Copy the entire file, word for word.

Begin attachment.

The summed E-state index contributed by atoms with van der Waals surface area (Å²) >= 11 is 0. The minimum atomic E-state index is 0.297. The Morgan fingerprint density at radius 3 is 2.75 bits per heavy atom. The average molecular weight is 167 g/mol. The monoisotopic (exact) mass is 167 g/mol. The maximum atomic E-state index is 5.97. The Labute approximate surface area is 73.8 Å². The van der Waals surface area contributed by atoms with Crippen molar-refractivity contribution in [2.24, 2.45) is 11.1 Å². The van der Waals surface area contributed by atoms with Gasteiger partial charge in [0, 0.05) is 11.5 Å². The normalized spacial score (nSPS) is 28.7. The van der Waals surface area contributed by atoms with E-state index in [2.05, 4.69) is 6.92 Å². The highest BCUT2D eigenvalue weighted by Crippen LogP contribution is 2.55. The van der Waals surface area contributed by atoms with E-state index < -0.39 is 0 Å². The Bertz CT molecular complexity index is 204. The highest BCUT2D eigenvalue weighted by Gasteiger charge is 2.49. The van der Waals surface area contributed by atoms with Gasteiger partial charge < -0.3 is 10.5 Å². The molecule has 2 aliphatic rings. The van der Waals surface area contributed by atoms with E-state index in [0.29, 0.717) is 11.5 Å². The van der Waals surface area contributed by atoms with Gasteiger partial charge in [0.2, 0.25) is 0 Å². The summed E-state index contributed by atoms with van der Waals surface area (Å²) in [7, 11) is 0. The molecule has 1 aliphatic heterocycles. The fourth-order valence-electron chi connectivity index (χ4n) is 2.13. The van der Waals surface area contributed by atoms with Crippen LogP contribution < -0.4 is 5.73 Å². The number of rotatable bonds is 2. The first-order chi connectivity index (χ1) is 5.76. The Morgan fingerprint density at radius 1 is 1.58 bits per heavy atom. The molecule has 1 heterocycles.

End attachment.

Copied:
The summed E-state index contributed by atoms with van der Waals surface area (Å²) >= 11 is 0. The minimum atomic E-state index is 0.297. The Morgan fingerprint density at radius 3 is 2.75 bits per heavy atom. The average molecular weight is 167 g/mol. The monoisotopic (exact) mass is 167 g/mol. The maximum atomic E-state index is 5.97. The Labute approximate surface area is 73.8 Å². The van der Waals surface area contributed by atoms with Crippen molar-refractivity contribution in [2.24, 2.45) is 11.1 Å². The van der Waals surface area contributed by atoms with Gasteiger partial charge in [0, 0.05) is 11.5 Å². The normalized spacial score (nSPS) is 28.7. The van der Waals surface area contributed by atoms with E-state index in [2.05, 4.69) is 6.92 Å². The highest BCUT2D eigenvalue weighted by Crippen LogP contribution is 2.55. The van der Waals surface area contributed by atoms with E-state index < -0.39 is 0 Å². The Bertz CT molecular complexity index is 204. The highest BCUT2D eigenvalue weighted by Gasteiger charge is 2.49. The van der Waals surface area contributed by atoms with Gasteiger partial charge < -0.3 is 10.5 Å². The molecule has 2 aliphatic rings. The van der Waals surface area contributed by atoms with E-state index in [0.29, 0.717) is 11.5 Å². The van der Waals surface area contributed by atoms with Gasteiger partial charge in [0.2, 0.25) is 0 Å². The summed E-state index contributed by atoms with van der Waals surface area (Å²) in [7, 11) is 0. The molecule has 1 aliphatic heterocycles. The fourth-order valence-electron chi connectivity index (χ4n) is 2.13. The van der Waals surface area contributed by atoms with Crippen LogP contribution < -0.4 is 5.73 Å². The number of rotatable bonds is 2. The first-order chi connectivity index (χ1) is 5.76. The Morgan fingerprint density at radius 1 is 1.58 bits per heavy atom. The molecule has 1 heterocycles.